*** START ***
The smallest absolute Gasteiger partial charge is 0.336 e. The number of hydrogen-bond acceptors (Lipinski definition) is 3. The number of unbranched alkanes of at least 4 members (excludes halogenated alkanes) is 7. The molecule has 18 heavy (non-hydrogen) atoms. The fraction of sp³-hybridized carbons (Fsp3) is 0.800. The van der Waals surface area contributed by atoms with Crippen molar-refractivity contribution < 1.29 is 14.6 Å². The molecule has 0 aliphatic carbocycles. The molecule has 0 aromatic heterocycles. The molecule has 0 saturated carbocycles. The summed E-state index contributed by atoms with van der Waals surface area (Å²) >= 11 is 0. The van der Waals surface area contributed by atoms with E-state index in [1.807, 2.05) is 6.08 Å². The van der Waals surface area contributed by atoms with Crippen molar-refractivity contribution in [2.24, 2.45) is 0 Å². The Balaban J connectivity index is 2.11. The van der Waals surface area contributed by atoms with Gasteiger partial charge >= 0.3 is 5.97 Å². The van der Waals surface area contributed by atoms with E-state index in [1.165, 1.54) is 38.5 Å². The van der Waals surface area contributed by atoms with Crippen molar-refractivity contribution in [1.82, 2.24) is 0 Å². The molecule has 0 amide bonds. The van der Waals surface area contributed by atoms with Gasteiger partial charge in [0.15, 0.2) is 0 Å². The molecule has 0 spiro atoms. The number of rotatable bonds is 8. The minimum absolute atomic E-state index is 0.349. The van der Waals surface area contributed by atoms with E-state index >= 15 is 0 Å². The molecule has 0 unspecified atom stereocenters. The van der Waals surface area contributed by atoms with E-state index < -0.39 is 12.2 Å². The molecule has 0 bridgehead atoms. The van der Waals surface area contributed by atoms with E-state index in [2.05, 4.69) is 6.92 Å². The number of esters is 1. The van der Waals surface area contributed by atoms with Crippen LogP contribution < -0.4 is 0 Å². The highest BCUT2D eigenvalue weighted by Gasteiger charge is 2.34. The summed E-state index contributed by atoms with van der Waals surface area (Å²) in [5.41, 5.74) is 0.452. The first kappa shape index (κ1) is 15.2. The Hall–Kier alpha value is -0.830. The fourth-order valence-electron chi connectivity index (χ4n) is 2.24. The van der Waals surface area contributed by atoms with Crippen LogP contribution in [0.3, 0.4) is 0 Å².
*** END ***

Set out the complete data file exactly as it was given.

The smallest absolute Gasteiger partial charge is 0.336 e. The number of hydrogen-bond acceptors (Lipinski definition) is 3. The number of unbranched alkanes of at least 4 members (excludes halogenated alkanes) is 7. The molecule has 18 heavy (non-hydrogen) atoms. The fraction of sp³-hybridized carbons (Fsp3) is 0.800. The van der Waals surface area contributed by atoms with Crippen molar-refractivity contribution < 1.29 is 14.6 Å². The molecule has 0 aliphatic carbocycles. The molecule has 0 aromatic heterocycles. The molecule has 0 saturated carbocycles. The summed E-state index contributed by atoms with van der Waals surface area (Å²) >= 11 is 0. The van der Waals surface area contributed by atoms with E-state index in [1.807, 2.05) is 6.08 Å². The van der Waals surface area contributed by atoms with Crippen molar-refractivity contribution in [2.24, 2.45) is 0 Å². The Balaban J connectivity index is 2.11. The van der Waals surface area contributed by atoms with Gasteiger partial charge >= 0.3 is 5.97 Å². The van der Waals surface area contributed by atoms with E-state index in [1.165, 1.54) is 38.5 Å². The van der Waals surface area contributed by atoms with Crippen molar-refractivity contribution in [1.82, 2.24) is 0 Å². The molecule has 0 amide bonds. The van der Waals surface area contributed by atoms with Gasteiger partial charge in [0.15, 0.2) is 0 Å². The molecule has 0 spiro atoms. The number of rotatable bonds is 8. The minimum absolute atomic E-state index is 0.349. The van der Waals surface area contributed by atoms with E-state index >= 15 is 0 Å². The molecule has 0 unspecified atom stereocenters. The van der Waals surface area contributed by atoms with E-state index < -0.39 is 12.2 Å². The molecule has 0 bridgehead atoms. The van der Waals surface area contributed by atoms with E-state index in [2.05, 4.69) is 6.92 Å². The number of esters is 1. The van der Waals surface area contributed by atoms with Crippen LogP contribution < -0.4 is 0 Å². The highest BCUT2D eigenvalue weighted by Gasteiger charge is 2.34. The summed E-state index contributed by atoms with van der Waals surface area (Å²) in [5.41, 5.74) is 0.452. The first kappa shape index (κ1) is 15.2. The Hall–Kier alpha value is -0.830. The fourth-order valence-electron chi connectivity index (χ4n) is 2.24. The van der Waals surface area contributed by atoms with Crippen LogP contribution in [0.3, 0.4) is 0 Å².